I met nothing worthy remark till I got into North Carolina, being the 26th, which is distant about a hundred and some odd miles, where I found the people all in confusion and disorder, every one getting their arms, and were in a readiness to go down to a place called Pamplico to take one Colonel Cary who was late president, and had got the Lords money in his hands, and would neither lodge it in the Assembly's hands, nor give them sufficient security for the indemnifying the people from the lords. This put me to a stand whether I had best proceed through such a disorderly country as I perceived that was, or else to go back; but, desiring God's protection and blessing, I resolved to put forward; so sending my horses and guide back, I crossed Roanoke River, and then was obliged to travel six miles on foot, there being no such thing as a horse to be had; at length I got one, and that night reached Governor Hyde's, where I found abundance of men in arms. I was received very kindly, and after the governor had perused a letter from the Honorable Governor Spotswood of Virginia (which was in my behalf), he told me he was designed to Pamplico the morrow, and that there was opportunity for my passage for South Carolina. The next day, being Monday 27th, the governor, with about eighty men, crossed the sound and went up the river Moretto [Moratoc] about twelve miles, and there landed his men, which were there increased to about one hundred and fifty, but left his guns there. We were all obliged to lie in the woods that night, and the next day got to Pamplico (otherwise called Hampton), the place where Colonel Cary lived; but he, having notice of our coming, made his escape to a house of one Colonel Daniels, which was a small way down the river. The governor did dot think fit to pursue him that day, but on the next went down with his men, at which time Colonel Cary had fortified the house with five pieces of Cannon, and had about forty men; they could not bring him to any terms that was reasonable, and finding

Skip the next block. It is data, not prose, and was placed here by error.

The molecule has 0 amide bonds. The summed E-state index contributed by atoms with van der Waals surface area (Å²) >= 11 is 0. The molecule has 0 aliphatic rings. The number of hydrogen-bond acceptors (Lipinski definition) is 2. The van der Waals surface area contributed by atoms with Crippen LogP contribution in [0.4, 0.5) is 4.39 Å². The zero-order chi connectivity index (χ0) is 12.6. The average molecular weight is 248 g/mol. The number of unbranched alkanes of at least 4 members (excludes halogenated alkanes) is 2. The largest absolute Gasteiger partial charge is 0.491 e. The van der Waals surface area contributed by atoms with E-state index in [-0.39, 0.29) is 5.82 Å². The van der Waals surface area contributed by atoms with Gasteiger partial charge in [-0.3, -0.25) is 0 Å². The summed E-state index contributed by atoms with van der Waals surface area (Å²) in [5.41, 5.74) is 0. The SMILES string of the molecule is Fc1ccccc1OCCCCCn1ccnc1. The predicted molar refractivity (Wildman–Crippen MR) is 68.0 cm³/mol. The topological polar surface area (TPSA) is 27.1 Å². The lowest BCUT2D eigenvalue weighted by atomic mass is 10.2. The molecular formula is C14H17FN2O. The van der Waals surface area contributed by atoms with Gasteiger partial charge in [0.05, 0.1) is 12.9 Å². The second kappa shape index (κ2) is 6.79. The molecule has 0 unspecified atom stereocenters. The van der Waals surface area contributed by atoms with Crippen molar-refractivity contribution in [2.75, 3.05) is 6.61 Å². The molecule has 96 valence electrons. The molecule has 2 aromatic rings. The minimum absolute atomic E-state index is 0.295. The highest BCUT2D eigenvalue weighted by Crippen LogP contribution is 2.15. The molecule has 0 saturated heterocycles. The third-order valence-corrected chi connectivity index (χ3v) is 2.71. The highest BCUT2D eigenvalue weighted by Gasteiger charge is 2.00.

My reason for insisting so long on this subject is to let you see partly the management of this country, the inconstancy and unaccountableness of this people, who are of such a factious temper, that they are ready to follow any one that will head them, let the design be what it will; and all is purely for want of sense and reason. I really think there cannot be a people in the world like them; indeed the country is good, pleasant, and fruitful, and if inhabited with honest and industrious people, would exceed all the places I have yet seen.